Yorkers on board with loosened liquor laws
- The bill would allow wine sales in licensed restaurants, bars, hotels, supermarkets and delis.
- It also would codify into law the sale of beer at convenience stores that has begun as a result of court cases.
Quick 6 Beer & Food in West York might have to consider changing its name to Quick 6 Beer, Food & Wine after lawmakers voted Tuesday to loosen the state's stringent liquor laws.
The lawmakers in the House voted overwhelmingly and abruptly on a measure, House Bill 1690, that would allow groceries and other outlets to sell takeout wine and formalize beer sales in convenience stores that began as a result of court cases.
"I didn't hear anything like that, but I'm all in favor," said Richard Herman, owner of Quick 6, of the prospects of being afforded the option to sell wine. "We get asked all the time for it."
But there is a caveat for six-pack sellers such as Quick 6. If they want to sell wine, they'd have to upgrade to a full restaurant liquor license.
The House voted 157-31 to send the proposal to the desk of Democratic Gov. Tom Wolf after a debate in which members said the changes carried considerable public support. All the representatives from York County voted in favor.
"This was really a piece of legislation built on the basis of compromise," said Rep. Kevin Schreiber, D-York City. "I think it's safe to say it's certainly part of an overall budget package."
What it does: The bill that passed the Senate in December — with most Democrats opposed — would let some 14,000 holders of takeout beer licenses sell up to four bottles of wine to a customer. It also would allow takeout wine sales in licensed restaurants, bars, hotels, supermarkets and delis.
Another provision would let casinos serve alcohol around the clock instead of just for 19 hours a day, as allowed under current law. Wineries would be allowed to send products directly to Pennsylvania customers.
Representatives touted the bill as modernizing the state-run liquor system and a step toward full privatization.
“We think this puts wine into the private sector, like consumers have been looking for for years,” House Majority Leader Dave Reed, R-Indiana County, told reporters. He noted it will produce about $150 million in new revenue.
"There are certainly other components to it that will help modernize the system, but overall we view this as the first step to fully privatizing our liquor system in Pennsylvania,” Reed said.
Wolf in July vetoed a GOP-crafted privatization bill, saying at the time he'd prefer modernizing the system instead of selling off state liquor store assets. That was the closest the Republicans ever got to privatizing liquor, despite holding a majority in the General Assembly and having a party ally in the governor's office the four years former Gov. Tom Corbett served there.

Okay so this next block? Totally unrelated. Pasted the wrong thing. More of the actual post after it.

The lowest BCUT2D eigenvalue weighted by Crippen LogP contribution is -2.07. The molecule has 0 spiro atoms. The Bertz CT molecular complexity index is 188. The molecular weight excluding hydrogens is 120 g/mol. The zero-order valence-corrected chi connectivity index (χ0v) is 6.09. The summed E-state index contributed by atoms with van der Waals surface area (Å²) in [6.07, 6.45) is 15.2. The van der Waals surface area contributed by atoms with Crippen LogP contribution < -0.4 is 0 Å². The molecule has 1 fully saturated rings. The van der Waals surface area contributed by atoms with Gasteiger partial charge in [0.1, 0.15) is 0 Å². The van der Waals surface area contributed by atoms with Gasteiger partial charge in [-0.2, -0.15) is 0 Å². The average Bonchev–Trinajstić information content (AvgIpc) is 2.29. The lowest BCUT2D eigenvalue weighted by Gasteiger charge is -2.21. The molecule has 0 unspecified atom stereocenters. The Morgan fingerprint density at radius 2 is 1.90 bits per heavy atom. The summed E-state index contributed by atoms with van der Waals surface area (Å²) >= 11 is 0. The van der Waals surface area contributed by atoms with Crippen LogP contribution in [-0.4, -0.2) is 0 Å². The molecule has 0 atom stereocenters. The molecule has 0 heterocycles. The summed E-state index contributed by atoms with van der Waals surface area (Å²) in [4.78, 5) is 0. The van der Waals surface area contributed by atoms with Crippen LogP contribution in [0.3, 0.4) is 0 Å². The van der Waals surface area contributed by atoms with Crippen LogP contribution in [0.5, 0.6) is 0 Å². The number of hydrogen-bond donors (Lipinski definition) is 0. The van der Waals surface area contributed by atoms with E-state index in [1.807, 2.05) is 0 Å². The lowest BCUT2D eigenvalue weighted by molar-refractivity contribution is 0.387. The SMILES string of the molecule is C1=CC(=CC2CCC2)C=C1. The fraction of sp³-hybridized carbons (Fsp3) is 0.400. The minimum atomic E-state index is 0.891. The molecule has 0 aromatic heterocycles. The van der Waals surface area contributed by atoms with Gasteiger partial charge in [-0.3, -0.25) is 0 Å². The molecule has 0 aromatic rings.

Rep. Keith Gillespie, R-Hellam Township, said it was never one thing that kept a privatization bill from being signed into law under Corbett's watch. But he added he hopes the bill passed Tuesday becomes law.
"I hope he (Wolf) does" sign it, Gillespie said. "There was certainly a large buy-in to get it passed."
Wolf issued a statement calling the measure “historic liquor modernization legislation that provides greater customer convenience” and promising to review the bill “to ensure it meets my goals of enhancing the customer experience, increasing much-needed revenue to help balance our budget and bringing our wine and spirits system into the 21st century.”
Level the field: Herman said he hopes the bill will make up for income he lost after the state last year allowed beer distributors to sell 12-packs of beer, cutting into his business. Previously, distributors were only allowed to sell beer by the case.
"It cut down on sales," he said of that change.
The problem he foresees is where to stock wine in his store that already can't carry all of the beer on offer.
"We'd have to do it in a limited variety," he said.
Opposition: The bill, backed by 46 Democrats, drew strong objections from the head of the union that represents state liquor store clerks.
“We’re opposed to it and think it’s crazy that we would do this,” said Wendell Young IV, president of United Food and Commercial Workers Local 1776. “Of course we’re used to crazies in the Republican Party, but we’re not used to Democrats joining the crazies. There must be some sort of virus in the building.”
The changes will not affect sales of hard liquor or result in the closure of Pennsylvania’s roughly 600 state-owned stores, but Young warned it will undermine the finances of the Pennsylvania Liquor Control Board.
Supporters have said supermarkets and big-box retail stores would likely purchase takeout licenses from current holders or the state. The proposal also would give state-owned stores more latitude about setting hours and which products they stock.
The Associated Press contributed to this report.